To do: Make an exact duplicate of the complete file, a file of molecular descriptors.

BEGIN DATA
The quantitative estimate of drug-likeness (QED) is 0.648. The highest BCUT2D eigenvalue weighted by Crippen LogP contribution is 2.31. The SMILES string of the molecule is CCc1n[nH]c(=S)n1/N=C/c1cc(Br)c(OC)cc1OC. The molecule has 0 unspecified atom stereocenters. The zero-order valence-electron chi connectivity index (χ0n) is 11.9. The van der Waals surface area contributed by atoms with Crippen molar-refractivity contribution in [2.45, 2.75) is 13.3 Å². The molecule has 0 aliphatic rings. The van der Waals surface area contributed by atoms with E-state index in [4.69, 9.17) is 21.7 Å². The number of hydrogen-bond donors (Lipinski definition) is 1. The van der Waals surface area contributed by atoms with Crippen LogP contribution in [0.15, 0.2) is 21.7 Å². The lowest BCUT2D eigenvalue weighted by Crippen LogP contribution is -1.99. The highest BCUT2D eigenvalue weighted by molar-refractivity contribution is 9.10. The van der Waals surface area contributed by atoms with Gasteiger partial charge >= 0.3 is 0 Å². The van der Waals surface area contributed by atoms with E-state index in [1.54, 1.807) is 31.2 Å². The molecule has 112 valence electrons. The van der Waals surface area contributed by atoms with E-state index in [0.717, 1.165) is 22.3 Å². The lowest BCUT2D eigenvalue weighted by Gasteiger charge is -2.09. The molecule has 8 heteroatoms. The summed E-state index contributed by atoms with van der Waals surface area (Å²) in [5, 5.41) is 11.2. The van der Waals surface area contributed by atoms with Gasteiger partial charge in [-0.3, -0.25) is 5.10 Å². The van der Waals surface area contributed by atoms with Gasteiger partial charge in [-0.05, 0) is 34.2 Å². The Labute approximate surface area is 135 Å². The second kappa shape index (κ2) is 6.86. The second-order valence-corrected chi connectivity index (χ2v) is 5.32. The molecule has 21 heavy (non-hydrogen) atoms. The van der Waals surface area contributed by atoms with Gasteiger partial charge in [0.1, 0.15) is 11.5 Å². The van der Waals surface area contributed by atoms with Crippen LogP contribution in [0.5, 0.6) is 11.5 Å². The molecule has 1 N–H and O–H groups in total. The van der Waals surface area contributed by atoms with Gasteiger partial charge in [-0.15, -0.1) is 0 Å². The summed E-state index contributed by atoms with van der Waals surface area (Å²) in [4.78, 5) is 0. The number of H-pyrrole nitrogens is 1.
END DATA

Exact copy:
The quantitative estimate of drug-likeness (QED) is 0.648. The highest BCUT2D eigenvalue weighted by Crippen LogP contribution is 2.31. The SMILES string of the molecule is CCc1n[nH]c(=S)n1/N=C/c1cc(Br)c(OC)cc1OC. The molecule has 0 unspecified atom stereocenters. The zero-order valence-electron chi connectivity index (χ0n) is 11.9. The van der Waals surface area contributed by atoms with Crippen molar-refractivity contribution in [2.45, 2.75) is 13.3 Å². The molecule has 0 aliphatic rings. The van der Waals surface area contributed by atoms with E-state index in [4.69, 9.17) is 21.7 Å². The number of hydrogen-bond donors (Lipinski definition) is 1. The van der Waals surface area contributed by atoms with Crippen LogP contribution in [0.15, 0.2) is 21.7 Å². The lowest BCUT2D eigenvalue weighted by Crippen LogP contribution is -1.99. The highest BCUT2D eigenvalue weighted by molar-refractivity contribution is 9.10. The van der Waals surface area contributed by atoms with Gasteiger partial charge >= 0.3 is 0 Å². The van der Waals surface area contributed by atoms with E-state index in [1.54, 1.807) is 31.2 Å². The molecule has 112 valence electrons. The van der Waals surface area contributed by atoms with E-state index in [0.717, 1.165) is 22.3 Å². The lowest BCUT2D eigenvalue weighted by Gasteiger charge is -2.09. The molecule has 8 heteroatoms. The summed E-state index contributed by atoms with van der Waals surface area (Å²) in [5, 5.41) is 11.2. The van der Waals surface area contributed by atoms with Gasteiger partial charge in [-0.3, -0.25) is 5.10 Å². The van der Waals surface area contributed by atoms with Gasteiger partial charge in [-0.05, 0) is 34.2 Å². The Labute approximate surface area is 135 Å². The second kappa shape index (κ2) is 6.86. The second-order valence-corrected chi connectivity index (χ2v) is 5.32. The molecule has 21 heavy (non-hydrogen) atoms. The van der Waals surface area contributed by atoms with Gasteiger partial charge in [0.1, 0.15) is 11.5 Å². The van der Waals surface area contributed by atoms with Crippen LogP contribution in [0.5, 0.6) is 11.5 Å². The molecule has 1 N–H and O–H groups in total. The van der Waals surface area contributed by atoms with Gasteiger partial charge in [-0.15, -0.1) is 0 Å². The summed E-state index contributed by atoms with van der Waals surface area (Å²) in [4.78, 5) is 0. The number of H-pyrrole nitrogens is 1.